(As printed in the Spring 2019 issue of Tin Can Sailors, magazine.)
I marvel at the way this was revealed to me. I marvel at the way our Navy works without tipping its hand. The first of several dots connecting this story began in 1949. As twelve year olds, we were at a family friend’s wedding, the festivities held at the Allen Center Officer’s Club, Long Beach Naval Station. The reception was in full swing and John, younger brother of Joan, the bride, and I had no idea what all the whooping and hollering was about. So, we ducked out and went to explore the Long Beach Naval Station. At about 2015, on a clear balmy evening, we walked under a full moon down to the quay wall. We had the place to ourselves. The United States was four years into a relaxing peacetime and our mouths were soon agape as we passed American warships, fast asleep, their exhaust blowers softly humming.
At length, we stumbled on a lone submarine. Except for distant music from Joan’s wedding, it was quiet. We walked the submarine’s length and drew up to the brow. Water lapped at her hull. A gull squawked. The moon was almost overhead, illuminating us, as if we were on stage.
A voice called from the bridge. “What are you fellas up to?”
“Just looking, sir,” we mumbled.
“You wanna come aboard?” was the reply.
“Well, come on over.”
So, we scrambled over the brow and to the base of the conning tower where the Sailor in a pea coat looked down to us. After a moment, he gestured us up a ladder.
Soon we joined this bored second class quartermaster, standing a lonely OOD watch while listening wistfully to Joan’s wedding music from the distant Allen Center.
Yes, we confirmed that we were part of the wedding family but then the talk turned to the Navy and what this submarine was all about. I recall that she was the USS Sawfish (SS 276) (I learned later she was a Gato class) credited with sinking 97,848 tons of enemy shipping. Somehow, the discussion turned to something I had heard a lot about: Sonar. What is that?
After a rudimentary discussion of electronic wonders, our host added, “… stuff’s coming out that’s so powerful they can hear ships coming out of Japan.”
“Un huh.” That sounded good, but it went way over my head.
We blubbered excitedly to our parents when we got back to the party. And the next day, phone calls were made. The following day, we had a complete tour of the Sawfish from stem to stern. But I put down that quartermaster’s remark as excessive enthusiasm laced with some Buck Rogers gobble-de-gook.
As a senior midshipman In the NROTC at USC, I put in for destroyers.
The “…Greyhounds of the Sea” were in great demand in those days to oppose the massive (later disclosed as contrived) Soviet submarine threat of over 400 submarines.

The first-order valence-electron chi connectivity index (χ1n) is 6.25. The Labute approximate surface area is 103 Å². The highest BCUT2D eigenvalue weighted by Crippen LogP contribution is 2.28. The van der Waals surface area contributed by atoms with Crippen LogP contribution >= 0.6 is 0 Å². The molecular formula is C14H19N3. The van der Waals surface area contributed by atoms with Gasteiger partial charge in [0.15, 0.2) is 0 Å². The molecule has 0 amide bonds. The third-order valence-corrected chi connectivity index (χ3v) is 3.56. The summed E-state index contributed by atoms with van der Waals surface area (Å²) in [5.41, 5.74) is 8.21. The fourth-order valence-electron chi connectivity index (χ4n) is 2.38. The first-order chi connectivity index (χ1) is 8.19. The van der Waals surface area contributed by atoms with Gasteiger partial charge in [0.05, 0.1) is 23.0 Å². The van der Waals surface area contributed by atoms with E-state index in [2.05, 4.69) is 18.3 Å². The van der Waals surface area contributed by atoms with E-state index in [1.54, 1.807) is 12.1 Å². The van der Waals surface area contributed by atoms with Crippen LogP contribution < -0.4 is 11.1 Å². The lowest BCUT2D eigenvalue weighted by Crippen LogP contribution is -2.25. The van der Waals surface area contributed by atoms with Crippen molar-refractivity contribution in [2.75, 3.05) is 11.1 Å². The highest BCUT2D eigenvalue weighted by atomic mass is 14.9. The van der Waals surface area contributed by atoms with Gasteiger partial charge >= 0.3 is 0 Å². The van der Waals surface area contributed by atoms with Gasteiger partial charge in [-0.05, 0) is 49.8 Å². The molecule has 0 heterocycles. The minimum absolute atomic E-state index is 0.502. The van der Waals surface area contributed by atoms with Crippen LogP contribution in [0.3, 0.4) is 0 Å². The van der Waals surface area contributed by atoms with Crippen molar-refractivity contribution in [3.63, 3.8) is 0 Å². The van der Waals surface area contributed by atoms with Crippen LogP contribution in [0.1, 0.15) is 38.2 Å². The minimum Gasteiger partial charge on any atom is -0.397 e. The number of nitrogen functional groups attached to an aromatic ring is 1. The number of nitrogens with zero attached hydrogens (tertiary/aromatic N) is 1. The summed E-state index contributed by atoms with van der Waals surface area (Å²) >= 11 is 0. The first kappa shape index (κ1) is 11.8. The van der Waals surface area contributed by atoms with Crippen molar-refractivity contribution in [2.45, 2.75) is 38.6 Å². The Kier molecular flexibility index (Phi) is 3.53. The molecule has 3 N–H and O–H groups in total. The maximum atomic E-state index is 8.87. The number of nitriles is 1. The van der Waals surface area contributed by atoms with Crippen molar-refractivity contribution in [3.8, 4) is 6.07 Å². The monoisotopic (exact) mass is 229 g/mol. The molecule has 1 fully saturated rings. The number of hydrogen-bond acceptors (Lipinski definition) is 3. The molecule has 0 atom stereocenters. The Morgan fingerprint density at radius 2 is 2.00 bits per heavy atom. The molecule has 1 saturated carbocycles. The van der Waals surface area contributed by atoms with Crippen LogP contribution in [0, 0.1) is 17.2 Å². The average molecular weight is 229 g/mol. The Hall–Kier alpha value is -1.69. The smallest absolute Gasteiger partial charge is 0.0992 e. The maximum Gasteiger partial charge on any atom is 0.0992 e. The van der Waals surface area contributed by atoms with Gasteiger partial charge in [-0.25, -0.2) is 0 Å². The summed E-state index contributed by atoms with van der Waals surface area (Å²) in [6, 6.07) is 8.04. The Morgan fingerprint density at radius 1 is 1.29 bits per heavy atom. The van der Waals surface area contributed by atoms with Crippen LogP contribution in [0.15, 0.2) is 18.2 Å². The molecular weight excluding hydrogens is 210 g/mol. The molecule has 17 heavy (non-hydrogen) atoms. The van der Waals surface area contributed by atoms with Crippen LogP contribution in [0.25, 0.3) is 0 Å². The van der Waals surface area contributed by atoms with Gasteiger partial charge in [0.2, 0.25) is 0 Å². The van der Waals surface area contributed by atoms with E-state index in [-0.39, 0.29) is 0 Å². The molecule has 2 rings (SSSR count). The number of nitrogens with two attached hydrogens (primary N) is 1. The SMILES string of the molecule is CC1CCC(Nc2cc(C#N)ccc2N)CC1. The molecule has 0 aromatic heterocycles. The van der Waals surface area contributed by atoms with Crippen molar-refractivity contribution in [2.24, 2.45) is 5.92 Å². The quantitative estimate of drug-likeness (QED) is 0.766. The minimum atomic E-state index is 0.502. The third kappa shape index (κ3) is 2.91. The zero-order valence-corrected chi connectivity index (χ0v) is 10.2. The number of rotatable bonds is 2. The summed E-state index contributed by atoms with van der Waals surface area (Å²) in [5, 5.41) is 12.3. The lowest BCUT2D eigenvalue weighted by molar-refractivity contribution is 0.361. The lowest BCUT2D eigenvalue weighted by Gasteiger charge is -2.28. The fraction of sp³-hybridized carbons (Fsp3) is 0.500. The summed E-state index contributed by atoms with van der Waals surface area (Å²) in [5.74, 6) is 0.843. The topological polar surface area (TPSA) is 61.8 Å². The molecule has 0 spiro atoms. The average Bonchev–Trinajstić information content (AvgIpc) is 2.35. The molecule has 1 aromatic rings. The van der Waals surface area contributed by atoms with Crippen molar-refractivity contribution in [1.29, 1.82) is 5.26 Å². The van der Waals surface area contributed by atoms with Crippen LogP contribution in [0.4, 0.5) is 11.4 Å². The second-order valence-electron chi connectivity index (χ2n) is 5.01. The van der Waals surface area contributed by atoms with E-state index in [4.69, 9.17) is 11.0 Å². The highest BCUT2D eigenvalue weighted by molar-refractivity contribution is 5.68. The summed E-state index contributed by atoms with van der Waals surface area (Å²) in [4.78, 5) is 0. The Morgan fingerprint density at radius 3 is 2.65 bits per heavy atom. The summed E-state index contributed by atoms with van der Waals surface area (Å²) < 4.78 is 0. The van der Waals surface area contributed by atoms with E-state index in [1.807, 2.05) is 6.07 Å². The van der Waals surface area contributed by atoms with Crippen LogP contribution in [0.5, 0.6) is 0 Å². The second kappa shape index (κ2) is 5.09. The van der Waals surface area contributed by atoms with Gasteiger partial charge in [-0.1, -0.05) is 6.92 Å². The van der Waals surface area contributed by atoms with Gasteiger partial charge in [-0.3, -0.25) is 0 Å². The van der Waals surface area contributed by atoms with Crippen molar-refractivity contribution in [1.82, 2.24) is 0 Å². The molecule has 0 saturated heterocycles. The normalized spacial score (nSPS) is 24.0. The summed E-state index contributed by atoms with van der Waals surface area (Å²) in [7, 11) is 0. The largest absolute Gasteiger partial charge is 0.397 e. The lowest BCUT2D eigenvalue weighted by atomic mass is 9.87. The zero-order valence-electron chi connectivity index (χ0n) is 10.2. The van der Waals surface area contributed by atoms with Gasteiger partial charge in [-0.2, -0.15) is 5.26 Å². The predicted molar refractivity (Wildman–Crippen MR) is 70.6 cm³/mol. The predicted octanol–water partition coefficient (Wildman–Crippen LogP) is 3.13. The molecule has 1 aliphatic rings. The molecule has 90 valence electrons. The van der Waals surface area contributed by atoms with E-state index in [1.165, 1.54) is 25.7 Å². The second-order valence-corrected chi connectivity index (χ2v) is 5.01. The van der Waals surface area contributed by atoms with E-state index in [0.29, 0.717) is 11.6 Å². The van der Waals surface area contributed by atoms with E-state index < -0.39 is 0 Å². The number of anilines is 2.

I was accepted and received orders to the USS Tingey (DD 539), a venerable Fletcher class tin can.
Early on, during a shipyard availability, they sent me to ASW school, a three week course. Next, they sent me to the gun-fire control officer’s school, another three weeks.
It wasn’t until recently that I realized the Navy had done an excellent job in preparing me for what was to come. Even in NROTC we learned and practiced the fundamentals of navigation, seamanship, and steaming in company. In ASW school, we learned those fundamentals and practiced them in the attack trainer. Later, we went to sea and practiced with a real submarine, ASW students alternating between the bridge, CIC, sonar, and the fantail where we got to throw hand grenades over the side simulating depth charge attacks.
Then the Tingey went on a WestPac deployment and found herself steaming with the USS Rogers (DDR 876) heading to join up with the Seventh Fleet in the South China Sea.
We had just refueled in Okinawa’s Buckner Bay and were ready to turn south when we received a message, I believe originating from CINCPAC, to continue heading east to a certain lat/long and search for a submarine.
“Huh?” Okay. So, we headed about ninety miles east. We were unbelieving. How the hell would some goldbrick, his feet propped on a desk in Hawaii, know about a submarine thousands of miles away?
But two hours later, I was in sonar (on a Fletcher class Can, the sonar space –“sonar shack” – is a space about five by eight just behind the bridge. At general quarters, five or six guys are stuffed in there) trying to do their jobs.
As usual, the speaker on the sonar “stack” was on. I heard, “…ping…..ping …..ping.” Then, “Ping …bloop.”
Jeez. That sounds like the real thing.
As I slapped on earphones, our sonarman, he was very good, automatically began calling out sonar bearings, ranges and classification. He called out, “Possible submarine.” Submarine classification is a big deal. If the sonarman or the ASW officer say possible, it means they are fairly certain the target being tracked is really a submarine, but not a positive submarine. But still, not enough evidence is there to say it’s actually a submarine. Even with that, everyone is on their toes. Trash talk and jocularity go to zero. Everybody gets serious.
And with this one there was no argument. The contact sounded legit.
I called Bill, the OOD on the bridge. After a discussion with the captain, we went to GQ-1AS. Then the Rogers called over saying they had the same contact.
So, for the next three days, we sat atop that thing. It was trying to act like a bed of kelp. But the contact was not mushy, unlike a kelp bed or even a whale. It was solid and metallic. We tried to raise it on the UQC but no joy. He just sat there, drifting at three knots as if he really were a bed of kelp.
The afternoon of the third day found me in sonar and standing before the attack director. Dull, boring. Everything, same, same.
But then, zsssst, zsssst.
Target speed jumped to five knots. Then seven, then ten … fourteen…seventeen. The bridge watch, the OOD and the captain, didn’t believe I had a submarine contact that can do seventeen knots. Submarine’s don’t do that. They’re not that fast. They said my equipment must be faulty. The real problem was that the engineers, (the chief engineer) was angry they had to cut in superheaters to keep up with Gobbell’s “phony” contact.